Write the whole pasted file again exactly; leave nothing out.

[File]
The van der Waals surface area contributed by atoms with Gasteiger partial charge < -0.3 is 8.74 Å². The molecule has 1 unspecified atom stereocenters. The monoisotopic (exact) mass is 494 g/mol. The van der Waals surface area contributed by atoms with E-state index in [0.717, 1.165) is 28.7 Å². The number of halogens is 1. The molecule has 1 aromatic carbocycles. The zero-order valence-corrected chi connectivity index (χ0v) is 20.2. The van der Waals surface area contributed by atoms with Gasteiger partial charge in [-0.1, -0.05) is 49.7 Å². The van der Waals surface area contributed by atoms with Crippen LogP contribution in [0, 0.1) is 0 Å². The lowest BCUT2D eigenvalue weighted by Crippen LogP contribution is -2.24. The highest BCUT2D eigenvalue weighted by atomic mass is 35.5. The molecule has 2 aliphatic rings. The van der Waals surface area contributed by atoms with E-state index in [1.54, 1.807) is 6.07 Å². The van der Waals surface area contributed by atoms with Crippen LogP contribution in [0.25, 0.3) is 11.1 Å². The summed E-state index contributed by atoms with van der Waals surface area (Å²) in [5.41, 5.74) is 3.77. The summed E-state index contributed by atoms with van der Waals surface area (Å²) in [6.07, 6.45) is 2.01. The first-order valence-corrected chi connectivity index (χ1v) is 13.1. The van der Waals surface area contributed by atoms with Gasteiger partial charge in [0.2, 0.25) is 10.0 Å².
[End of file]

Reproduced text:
The van der Waals surface area contributed by atoms with Gasteiger partial charge < -0.3 is 8.74 Å². The molecule has 1 unspecified atom stereocenters. The monoisotopic (exact) mass is 494 g/mol. The van der Waals surface area contributed by atoms with E-state index in [0.717, 1.165) is 28.7 Å². The number of halogens is 1. The molecule has 1 aromatic carbocycles. The zero-order valence-corrected chi connectivity index (χ0v) is 20.2. The van der Waals surface area contributed by atoms with Gasteiger partial charge in [-0.1, -0.05) is 49.7 Å². The van der Waals surface area contributed by atoms with Crippen LogP contribution in [0, 0.1) is 0 Å². The lowest BCUT2D eigenvalue weighted by Crippen LogP contribution is -2.24. The highest BCUT2D eigenvalue weighted by atomic mass is 35.5. The molecule has 2 aliphatic rings. The van der Waals surface area contributed by atoms with E-state index in [1.54, 1.807) is 6.07 Å². The van der Waals surface area contributed by atoms with Crippen LogP contribution in [0.25, 0.3) is 11.1 Å². The summed E-state index contributed by atoms with van der Waals surface area (Å²) in [5.41, 5.74) is 3.77. The summed E-state index contributed by atoms with van der Waals surface area (Å²) in [6.07, 6.45) is 2.01. The first-order valence-corrected chi connectivity index (χ1v) is 13.1. The van der Waals surface area contributed by atoms with Gasteiger partial charge in [0.2, 0.25) is 10.0 Å².